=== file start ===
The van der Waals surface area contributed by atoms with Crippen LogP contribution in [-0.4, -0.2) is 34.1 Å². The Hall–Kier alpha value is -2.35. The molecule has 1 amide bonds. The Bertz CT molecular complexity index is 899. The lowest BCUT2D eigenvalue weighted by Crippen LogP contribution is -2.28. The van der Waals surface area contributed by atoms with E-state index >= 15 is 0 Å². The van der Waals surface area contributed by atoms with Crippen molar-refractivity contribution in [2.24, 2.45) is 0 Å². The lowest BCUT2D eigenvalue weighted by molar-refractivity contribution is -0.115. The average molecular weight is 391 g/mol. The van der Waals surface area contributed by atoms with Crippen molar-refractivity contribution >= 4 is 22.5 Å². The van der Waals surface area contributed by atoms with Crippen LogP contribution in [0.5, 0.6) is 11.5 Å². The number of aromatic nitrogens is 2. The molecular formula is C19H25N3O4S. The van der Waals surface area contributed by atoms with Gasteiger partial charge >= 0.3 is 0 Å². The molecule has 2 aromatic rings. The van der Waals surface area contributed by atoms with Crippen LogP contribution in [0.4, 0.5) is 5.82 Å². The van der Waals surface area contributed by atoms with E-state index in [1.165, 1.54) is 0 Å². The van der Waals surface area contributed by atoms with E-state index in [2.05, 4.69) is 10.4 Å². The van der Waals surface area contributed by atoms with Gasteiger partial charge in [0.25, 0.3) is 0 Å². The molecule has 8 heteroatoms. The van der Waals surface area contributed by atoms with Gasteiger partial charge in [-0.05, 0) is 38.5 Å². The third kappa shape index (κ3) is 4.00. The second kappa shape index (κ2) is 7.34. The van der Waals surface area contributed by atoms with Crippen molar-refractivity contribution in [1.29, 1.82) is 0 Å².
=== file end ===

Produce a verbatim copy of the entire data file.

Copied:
The van der Waals surface area contributed by atoms with Crippen LogP contribution in [-0.4, -0.2) is 34.1 Å². The Hall–Kier alpha value is -2.35. The molecule has 1 amide bonds. The Bertz CT molecular complexity index is 899. The lowest BCUT2D eigenvalue weighted by Crippen LogP contribution is -2.28. The van der Waals surface area contributed by atoms with E-state index >= 15 is 0 Å². The van der Waals surface area contributed by atoms with Crippen molar-refractivity contribution in [2.24, 2.45) is 0 Å². The lowest BCUT2D eigenvalue weighted by molar-refractivity contribution is -0.115. The average molecular weight is 391 g/mol. The van der Waals surface area contributed by atoms with Crippen molar-refractivity contribution >= 4 is 22.5 Å². The van der Waals surface area contributed by atoms with Crippen LogP contribution in [0.5, 0.6) is 11.5 Å². The number of aromatic nitrogens is 2. The molecular formula is C19H25N3O4S. The van der Waals surface area contributed by atoms with Gasteiger partial charge >= 0.3 is 0 Å². The molecule has 2 aromatic rings. The van der Waals surface area contributed by atoms with Crippen LogP contribution in [0.4, 0.5) is 5.82 Å². The van der Waals surface area contributed by atoms with E-state index in [1.165, 1.54) is 0 Å². The van der Waals surface area contributed by atoms with E-state index in [2.05, 4.69) is 10.4 Å². The van der Waals surface area contributed by atoms with Gasteiger partial charge in [0.25, 0.3) is 0 Å². The molecule has 8 heteroatoms. The van der Waals surface area contributed by atoms with Gasteiger partial charge in [-0.05, 0) is 38.5 Å². The third kappa shape index (κ3) is 4.00. The second kappa shape index (κ2) is 7.34. The van der Waals surface area contributed by atoms with Crippen molar-refractivity contribution in [1.29, 1.82) is 0 Å².